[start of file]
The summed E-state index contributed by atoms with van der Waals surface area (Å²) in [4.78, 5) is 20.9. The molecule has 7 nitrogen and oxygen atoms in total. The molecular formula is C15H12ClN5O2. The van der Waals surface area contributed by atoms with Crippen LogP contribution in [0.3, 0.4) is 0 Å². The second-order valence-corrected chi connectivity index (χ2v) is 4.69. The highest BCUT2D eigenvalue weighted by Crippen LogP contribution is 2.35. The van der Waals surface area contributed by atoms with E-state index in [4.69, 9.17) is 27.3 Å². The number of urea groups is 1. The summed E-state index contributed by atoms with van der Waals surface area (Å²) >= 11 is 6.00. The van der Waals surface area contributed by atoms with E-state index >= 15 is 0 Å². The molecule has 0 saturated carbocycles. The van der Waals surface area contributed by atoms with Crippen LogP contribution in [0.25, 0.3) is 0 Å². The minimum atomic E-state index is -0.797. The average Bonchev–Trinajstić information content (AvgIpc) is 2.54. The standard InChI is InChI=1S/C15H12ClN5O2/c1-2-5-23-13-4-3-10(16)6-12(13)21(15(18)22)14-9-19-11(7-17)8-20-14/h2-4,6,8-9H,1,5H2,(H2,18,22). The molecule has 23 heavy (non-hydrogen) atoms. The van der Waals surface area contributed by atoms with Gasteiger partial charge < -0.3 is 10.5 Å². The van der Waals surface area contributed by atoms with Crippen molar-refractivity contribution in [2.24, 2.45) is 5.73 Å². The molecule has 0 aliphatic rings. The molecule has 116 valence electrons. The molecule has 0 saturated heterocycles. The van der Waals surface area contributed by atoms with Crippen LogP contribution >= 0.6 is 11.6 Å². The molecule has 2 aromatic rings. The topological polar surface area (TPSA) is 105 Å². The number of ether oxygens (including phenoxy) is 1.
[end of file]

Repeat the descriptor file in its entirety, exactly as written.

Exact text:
The summed E-state index contributed by atoms with van der Waals surface area (Å²) in [4.78, 5) is 20.9. The molecule has 7 nitrogen and oxygen atoms in total. The molecular formula is C15H12ClN5O2. The van der Waals surface area contributed by atoms with Crippen LogP contribution in [0.3, 0.4) is 0 Å². The second-order valence-corrected chi connectivity index (χ2v) is 4.69. The highest BCUT2D eigenvalue weighted by Crippen LogP contribution is 2.35. The van der Waals surface area contributed by atoms with E-state index in [4.69, 9.17) is 27.3 Å². The number of urea groups is 1. The summed E-state index contributed by atoms with van der Waals surface area (Å²) >= 11 is 6.00. The van der Waals surface area contributed by atoms with E-state index >= 15 is 0 Å². The molecule has 0 saturated carbocycles. The van der Waals surface area contributed by atoms with Crippen LogP contribution in [0.25, 0.3) is 0 Å². The minimum atomic E-state index is -0.797. The average Bonchev–Trinajstić information content (AvgIpc) is 2.54. The standard InChI is InChI=1S/C15H12ClN5O2/c1-2-5-23-13-4-3-10(16)6-12(13)21(15(18)22)14-9-19-11(7-17)8-20-14/h2-4,6,8-9H,1,5H2,(H2,18,22). The molecule has 23 heavy (non-hydrogen) atoms. The van der Waals surface area contributed by atoms with Gasteiger partial charge < -0.3 is 10.5 Å². The van der Waals surface area contributed by atoms with Crippen molar-refractivity contribution in [2.24, 2.45) is 5.73 Å². The molecule has 0 aliphatic rings. The molecule has 116 valence electrons. The molecule has 0 saturated heterocycles. The van der Waals surface area contributed by atoms with Crippen LogP contribution >= 0.6 is 11.6 Å². The molecule has 2 aromatic rings. The topological polar surface area (TPSA) is 105 Å². The number of ether oxygens (including phenoxy) is 1.